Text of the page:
manitoba legislature bills

Tuition Cap Removal, Uber, Election Reform Bills—This Week in the Leg

In All Posts, Politics by Reid KotschorekLeave a Comment

An overview of 5 contested Tory Bills scheduled for public hearings in the Winnipeg Legislature on the week of October 23, 2017.

A view of the Manitoba Legislative Chamber.
Image from DeviantArt user D-Money-16

The week of Oct. 23 will be a busy one in the legislature as 5 Conservative Bills will go to public hearings. The controversial Bill 31, which calls for tuition cap removals, is included in this group. Legislation can be a bit dry and inaccessible at times, so we’ve created a brief overview of each bill with special attention to social justice issues!

Bill 30 – The Local Vehicles for Hire Act

This Bill would establish The Local Vehicles for Hire Act, which would allow public vehicles-for-hire, meaning that Digital services like Uber would be able to expand into Manitoba. It also seeks to repeal the Taxicab Act and cancel all licences issued under the Act with “no provincial liability is incurred as a result”. Many local taxi drivers feel that they are being treated unfairly, while some others see this Bill as progressive.

More information is available here.

Bill 31 – The Advanced Education Administration Amendment Act

The infamous Bill 31 would allow colleges and universities to raise tuition annually by 5% plus the Consumer Price Index (1.3% last year). Additionally, the Bill would permit the province to reduce grants to universities on the condition that any province west of Manitoba has a higher average provincial tuition fee. Students and citizens have organized several times over the past year to protest the removal of a tuition cap. This Thursday, the Manitoba chapter of the Canadian Federation of Students will be protesting Bill 31 on the front lawn of the University of Winnipeg.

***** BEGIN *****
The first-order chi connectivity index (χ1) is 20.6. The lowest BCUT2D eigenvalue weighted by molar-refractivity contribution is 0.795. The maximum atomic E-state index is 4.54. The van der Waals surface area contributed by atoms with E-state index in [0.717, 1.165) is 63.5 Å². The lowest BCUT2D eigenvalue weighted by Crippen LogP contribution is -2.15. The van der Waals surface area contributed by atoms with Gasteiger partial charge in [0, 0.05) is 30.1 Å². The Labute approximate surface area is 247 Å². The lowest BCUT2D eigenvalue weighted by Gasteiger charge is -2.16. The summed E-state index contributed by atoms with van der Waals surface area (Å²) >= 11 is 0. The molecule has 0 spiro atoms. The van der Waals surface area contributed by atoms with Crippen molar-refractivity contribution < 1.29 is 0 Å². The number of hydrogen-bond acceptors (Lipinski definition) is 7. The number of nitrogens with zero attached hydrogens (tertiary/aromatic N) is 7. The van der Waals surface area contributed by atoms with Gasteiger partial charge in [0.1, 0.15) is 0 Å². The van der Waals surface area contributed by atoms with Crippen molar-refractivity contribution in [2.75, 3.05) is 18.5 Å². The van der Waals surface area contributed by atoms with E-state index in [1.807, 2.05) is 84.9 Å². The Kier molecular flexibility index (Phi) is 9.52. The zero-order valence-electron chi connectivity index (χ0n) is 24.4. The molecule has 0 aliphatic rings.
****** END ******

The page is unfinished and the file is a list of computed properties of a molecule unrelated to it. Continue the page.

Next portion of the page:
More information is available here.

Omnibus Bill 24 – The Red Tape Reduction and Government Efficiency Act, 2017

If it passes, Bill 24 repeals three Acts and amends several others in order to cut red tape and “streamline government operations”. This Bill may be considered controversial because of its environmental implications. For example, amendments to the Ecological Reserves Act would remove a requirement to provide a report on ecological reserves every 5 years. The Bill also calls for the amendment of the Environment Act to allow for the building and expanding of manure storage facilities and winter spreading of livestock manure. This provides space for the expansion of the environmentally-taxing pork industry and could create water quality concerns when spring melts cause runoff.

More information is available here.

Bill 23 – The Fisheries Amendment Act

Bill 23 would dissolve the Freshwater Fish Marketing Board, which would eliminate the Freshwater Fish Marketing Corporation’s monopoly on the industry. Participation in the freshwater fish market would then become open to any person who meets the requirements for a fish dealer licence as a result of this Bill. Also, this new legislation would require the operator of a fish processing facility to be licensed unless exceptional conditions are met.

More information is available here.

Bill 27 – The Elections Amendment Act

This Bill would establish a new, and regularly updated, register of eligible voters. Also, if passed, schools will be required to have an in-service day on the date of fixed-date elections (kids everywhere rejoice!). New provisions would allow the Chief Electoral Officer to make modifications to the voting process. This is likely not an issue because changes must be made in consultation with the advisory committee and with prior approval of the Standing Committee on Legislative Affairs. Finally, the Bill would require voters to present proof of identity and address when voting. Unfortunately, this may prove to be yet another legal obstacle for homeless people. Citizens are permitted to use library cards or fishing licenses for ID and can obtain a Letter of Confirmation of Residence through food or lodging shelters, but homeless citizens hoping to vote still face a number of challenges that this Bill does not address.

More information is available here.

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If are interested in sitting in on the hearings, the schedule is below:

Oct. 23-24 – Bill 30 (vehicles-for-hire) and Bill 31 (tuition hike)

Oct. 25 – Bill 23 (fisheries) and Bill 27 (elections)

Oct. 25-26 – Omnibus Bill 24

Hearings begin at 6 P.M. on the second floor of the legislature.

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